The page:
Pink shirt day celebrated at school
Strategies on how to combat bullying involved a throng of pink shirt, ribbon and grin wearing Girls’ High students for Pink Shirt Day on Friday.
The international awareness day encourages people around the world to talk about bullying and find ways to reduce it in the community.
School Guidance prefect Paige Mackenzie, organised a week of activities, including support sessions for year 9 and 10 pupils.
The school’s year 13 students spent the week visiting year 9 and 10 classrooms to offer advice on how to handle situations when bullying occurs.
‘‘It’s just to provide them with tools and advice about how they can help out and know what to do if someone’s being bullied,’’ Paige says.
This interaction between year groups was important because the older students provided the younger ones with good role models.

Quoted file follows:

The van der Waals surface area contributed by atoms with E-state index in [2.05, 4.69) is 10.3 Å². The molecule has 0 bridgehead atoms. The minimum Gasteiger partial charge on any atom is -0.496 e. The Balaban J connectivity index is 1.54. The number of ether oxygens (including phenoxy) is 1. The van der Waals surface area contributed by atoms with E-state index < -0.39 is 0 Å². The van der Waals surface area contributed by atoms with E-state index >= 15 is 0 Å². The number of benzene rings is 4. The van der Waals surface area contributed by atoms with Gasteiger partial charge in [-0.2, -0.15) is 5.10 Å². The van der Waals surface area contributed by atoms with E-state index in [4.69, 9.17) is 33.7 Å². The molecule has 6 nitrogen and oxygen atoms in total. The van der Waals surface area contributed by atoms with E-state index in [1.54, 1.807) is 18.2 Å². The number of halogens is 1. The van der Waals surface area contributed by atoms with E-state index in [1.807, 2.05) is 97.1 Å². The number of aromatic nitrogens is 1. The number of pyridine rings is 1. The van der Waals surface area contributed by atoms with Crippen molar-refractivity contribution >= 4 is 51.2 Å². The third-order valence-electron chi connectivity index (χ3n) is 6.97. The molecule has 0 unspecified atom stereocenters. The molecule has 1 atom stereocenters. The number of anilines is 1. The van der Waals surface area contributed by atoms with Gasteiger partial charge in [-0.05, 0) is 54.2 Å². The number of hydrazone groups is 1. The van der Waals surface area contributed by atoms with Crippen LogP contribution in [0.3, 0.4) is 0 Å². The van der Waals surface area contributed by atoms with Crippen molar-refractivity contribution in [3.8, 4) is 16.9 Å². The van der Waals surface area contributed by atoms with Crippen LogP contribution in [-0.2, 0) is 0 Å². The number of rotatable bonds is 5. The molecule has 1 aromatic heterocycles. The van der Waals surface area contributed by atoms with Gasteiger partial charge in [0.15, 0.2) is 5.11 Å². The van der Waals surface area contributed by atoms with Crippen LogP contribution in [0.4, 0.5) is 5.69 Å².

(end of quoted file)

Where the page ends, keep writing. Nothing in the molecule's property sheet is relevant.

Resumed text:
‘‘They look up to them and bullying normally can start at a young age, so having that support there early on is good.’’
Pupils learned how to correctly handle potentially demeaning situations such as when someone drops their books. Paige’s message is instead of laughing at them, support them.
Pupils had access to school counselling services if they felt they were being bullied.
‘‘Having friends go [to counselling] with them and support them is so important.’’
The eighteen-year-old says the large turn out of Girls’ High students wearing pink and showing support for the cause made her happy and proud.
Pink Shirt Day began in Canada in 2007 when two students took a stand against homophobic bullying after a new student was harassed and threatened for wearing pink.
It came to New Zealand in 2009 and is officially celebrated on May 20 by community groups, businesses and schools throughout the country.
‘‘Wearing pink – it’s not about the colour its about the message,’’ Paige says.
Guidance counsellor Melanie Osborne says it was great to see the students coming together to raise awareness of a good cause.
Across New Zealand a record number of people took part in the campaign, with more than 300 individuals, schools, community groups, universities, businesses and workplaces involved.
Guidance prefect Paige Mackenzie, 18, hugs fellow student Olivia Claridge, 17, as Palmerston North Girls’ High School students wear pink to show their support for an anti bullying campaign.